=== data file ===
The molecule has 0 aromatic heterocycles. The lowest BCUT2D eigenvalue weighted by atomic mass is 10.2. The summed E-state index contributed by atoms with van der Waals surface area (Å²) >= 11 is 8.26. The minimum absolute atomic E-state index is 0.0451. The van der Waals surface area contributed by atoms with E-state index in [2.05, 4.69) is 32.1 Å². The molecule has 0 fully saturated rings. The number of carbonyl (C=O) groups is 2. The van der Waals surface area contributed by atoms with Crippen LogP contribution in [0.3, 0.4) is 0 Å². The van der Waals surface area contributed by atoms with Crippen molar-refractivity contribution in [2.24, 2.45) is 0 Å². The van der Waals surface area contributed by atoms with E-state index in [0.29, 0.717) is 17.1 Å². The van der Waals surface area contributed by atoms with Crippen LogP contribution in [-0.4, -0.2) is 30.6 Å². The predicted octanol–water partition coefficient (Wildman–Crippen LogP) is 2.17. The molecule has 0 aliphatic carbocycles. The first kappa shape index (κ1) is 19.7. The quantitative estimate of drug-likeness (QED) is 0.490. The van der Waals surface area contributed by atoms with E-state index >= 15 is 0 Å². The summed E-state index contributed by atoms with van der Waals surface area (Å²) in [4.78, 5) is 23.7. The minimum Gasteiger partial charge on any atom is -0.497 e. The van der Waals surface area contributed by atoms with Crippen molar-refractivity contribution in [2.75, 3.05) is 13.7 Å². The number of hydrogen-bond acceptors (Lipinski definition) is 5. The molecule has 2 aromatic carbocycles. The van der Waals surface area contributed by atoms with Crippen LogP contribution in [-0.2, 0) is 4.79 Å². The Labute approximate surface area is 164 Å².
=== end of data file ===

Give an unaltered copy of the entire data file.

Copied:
The molecule has 0 aromatic heterocycles. The lowest BCUT2D eigenvalue weighted by atomic mass is 10.2. The summed E-state index contributed by atoms with van der Waals surface area (Å²) >= 11 is 8.26. The minimum absolute atomic E-state index is 0.0451. The van der Waals surface area contributed by atoms with E-state index in [2.05, 4.69) is 32.1 Å². The molecule has 0 fully saturated rings. The number of carbonyl (C=O) groups is 2. The van der Waals surface area contributed by atoms with Crippen LogP contribution in [0.3, 0.4) is 0 Å². The van der Waals surface area contributed by atoms with Crippen molar-refractivity contribution in [2.24, 2.45) is 0 Å². The van der Waals surface area contributed by atoms with E-state index in [0.29, 0.717) is 17.1 Å². The van der Waals surface area contributed by atoms with Crippen LogP contribution in [-0.4, -0.2) is 30.6 Å². The predicted octanol–water partition coefficient (Wildman–Crippen LogP) is 2.17. The molecule has 0 aliphatic carbocycles. The first kappa shape index (κ1) is 19.7. The quantitative estimate of drug-likeness (QED) is 0.490. The van der Waals surface area contributed by atoms with E-state index >= 15 is 0 Å². The summed E-state index contributed by atoms with van der Waals surface area (Å²) in [4.78, 5) is 23.7. The minimum Gasteiger partial charge on any atom is -0.497 e. The van der Waals surface area contributed by atoms with Crippen molar-refractivity contribution in [2.75, 3.05) is 13.7 Å². The number of hydrogen-bond acceptors (Lipinski definition) is 5. The molecule has 2 aromatic carbocycles. The van der Waals surface area contributed by atoms with Crippen LogP contribution in [-0.2, 0) is 4.79 Å². The Labute approximate surface area is 164 Å².